Kronk found Caylee’s remains in woods near Anthony’s home. He says he was defamed when Anthony’s defense team made false statements, including that Kronk killed Caylee and that he moved the remains.
Suspended state lawmaker to go to trial Dec. 16 
ATLANTA (AP) — A Georgia state lawmaker who was suspended over an indictment accusing him of illegally claiming state pay is set to stand trial next month after his lawyer filed a request for a speedy process.
The trial for Sen. Don Balfour, R-Snellville, is scheduled to start in Fulton County Superior Court on Dec. 16. A grand jury indicted Balfour in September on felony charges of making a false certificate, theft by taking and a count of false statement and writing. He is accused of illegally claiming legislative expense pay and double-billing the state and his private employer for some expenses.
Lawyer Ken Hodges said they requested a speedy trial because his client is innocent and wants to get the allegations behind him. They believe strongly that a jury will find that Balfour did not intentionally turn in fraudulent reports, Hodges said.
Balfour has been under legal scrutiny for payments that he received for his work in the General Assembly.
He previously agreed to pay a $5,000 fine issued by the Senate Ethics Committee for accepting pay for in-state work and travel on days when he was elsewhere. Lawmakers can only claim that pay if they are conducting official business inside Georgia. They can collect expenses while traveling outside the state if they are part of an approved delegation.
Gov. Nathan Deal earlier this month signed an order suspending Balfour. The Senate Republican leadership reacted swiftly, removing him from his committee leadership positions and suspending him from the Senate Republican Caucus.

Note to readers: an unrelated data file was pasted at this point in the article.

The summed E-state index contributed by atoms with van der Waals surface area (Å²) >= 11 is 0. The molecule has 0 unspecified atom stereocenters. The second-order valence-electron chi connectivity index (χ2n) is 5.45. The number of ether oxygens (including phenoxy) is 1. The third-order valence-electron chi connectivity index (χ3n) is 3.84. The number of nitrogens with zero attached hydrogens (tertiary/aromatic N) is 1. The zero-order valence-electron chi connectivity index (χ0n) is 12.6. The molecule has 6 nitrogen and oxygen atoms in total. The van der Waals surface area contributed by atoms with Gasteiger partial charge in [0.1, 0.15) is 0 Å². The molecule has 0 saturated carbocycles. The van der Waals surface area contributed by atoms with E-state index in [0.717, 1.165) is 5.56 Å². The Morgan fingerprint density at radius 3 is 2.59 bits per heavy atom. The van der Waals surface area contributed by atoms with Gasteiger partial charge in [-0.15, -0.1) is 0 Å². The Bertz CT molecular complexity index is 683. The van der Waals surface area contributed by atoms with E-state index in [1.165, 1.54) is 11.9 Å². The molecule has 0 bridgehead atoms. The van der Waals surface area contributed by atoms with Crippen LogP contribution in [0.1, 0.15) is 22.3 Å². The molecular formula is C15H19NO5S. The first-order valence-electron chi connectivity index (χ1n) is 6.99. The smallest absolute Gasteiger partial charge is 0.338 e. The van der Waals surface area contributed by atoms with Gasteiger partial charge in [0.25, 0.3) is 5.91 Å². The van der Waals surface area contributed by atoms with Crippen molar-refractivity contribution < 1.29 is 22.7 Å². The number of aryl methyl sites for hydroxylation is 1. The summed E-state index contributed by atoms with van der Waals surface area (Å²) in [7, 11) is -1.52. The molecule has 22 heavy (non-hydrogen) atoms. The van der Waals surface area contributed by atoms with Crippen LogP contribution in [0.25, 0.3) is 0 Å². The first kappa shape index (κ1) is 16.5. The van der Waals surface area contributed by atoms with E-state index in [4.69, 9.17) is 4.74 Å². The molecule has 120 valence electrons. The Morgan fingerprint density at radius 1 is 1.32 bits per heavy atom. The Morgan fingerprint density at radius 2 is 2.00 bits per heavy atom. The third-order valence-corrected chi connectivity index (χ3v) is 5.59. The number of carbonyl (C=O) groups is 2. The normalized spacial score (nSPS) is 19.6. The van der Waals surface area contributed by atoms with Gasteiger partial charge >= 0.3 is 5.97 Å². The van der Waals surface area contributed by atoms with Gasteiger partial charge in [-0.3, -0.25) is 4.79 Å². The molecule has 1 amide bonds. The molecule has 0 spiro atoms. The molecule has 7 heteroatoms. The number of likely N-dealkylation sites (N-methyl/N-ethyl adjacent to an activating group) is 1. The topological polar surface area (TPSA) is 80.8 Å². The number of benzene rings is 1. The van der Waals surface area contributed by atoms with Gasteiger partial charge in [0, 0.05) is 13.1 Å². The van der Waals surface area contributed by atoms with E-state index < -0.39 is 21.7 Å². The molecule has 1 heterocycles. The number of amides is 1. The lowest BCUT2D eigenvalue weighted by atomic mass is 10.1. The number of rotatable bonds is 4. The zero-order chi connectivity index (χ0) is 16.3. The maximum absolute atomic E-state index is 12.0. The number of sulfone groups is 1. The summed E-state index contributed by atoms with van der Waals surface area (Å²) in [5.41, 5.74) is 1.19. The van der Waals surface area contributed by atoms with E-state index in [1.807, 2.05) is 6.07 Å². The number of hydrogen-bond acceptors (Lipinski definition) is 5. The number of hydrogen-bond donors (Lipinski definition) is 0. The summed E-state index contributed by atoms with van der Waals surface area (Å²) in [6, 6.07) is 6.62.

Woman gets 2 life sentences in deaths of sons 
CLEVELAND, Tenn. (AP) — A Bradley County judge has sentenced a woman to two life terms in the deaths of her two young sons.
Tasha Bates was convicted in August of murder and child neglect in the deaths of 3-year-old River and 5-year-old Leland, who were left in a car last June when the temperature hit 101 degrees.
The Chattanooga Times Free Press reports that Bates’ attorney, Richard Hughes, asked that the sentences be allowed to run concurrently, meaning she would serve just one life sentence.
“Justice can be accomplished with one life sentence,” Hughes said. “That in no way diminishes the life of these children.”
The prosecution didn’t object, but the judge refused.
“These are two people that were murdered. Two people. Two murders,” Bradley County Criminal Court Judge Amy Reedy said, adding that the boys were “introduced into a horrible place and around horrible goings-on, and around horrible activity.”
During the trial, prosecutors introduced evidence of meth making at the family’s home.
The judge ruled that Bates will have to serve the sentences consecutively, or one after the other.
In Tennessee, life sentences call for at least 51 years.
Hughes said the judge’s ruling means Bates will likely remain in prison for the rest of her life.
“She is effectively facing life without parole,” Hughes said.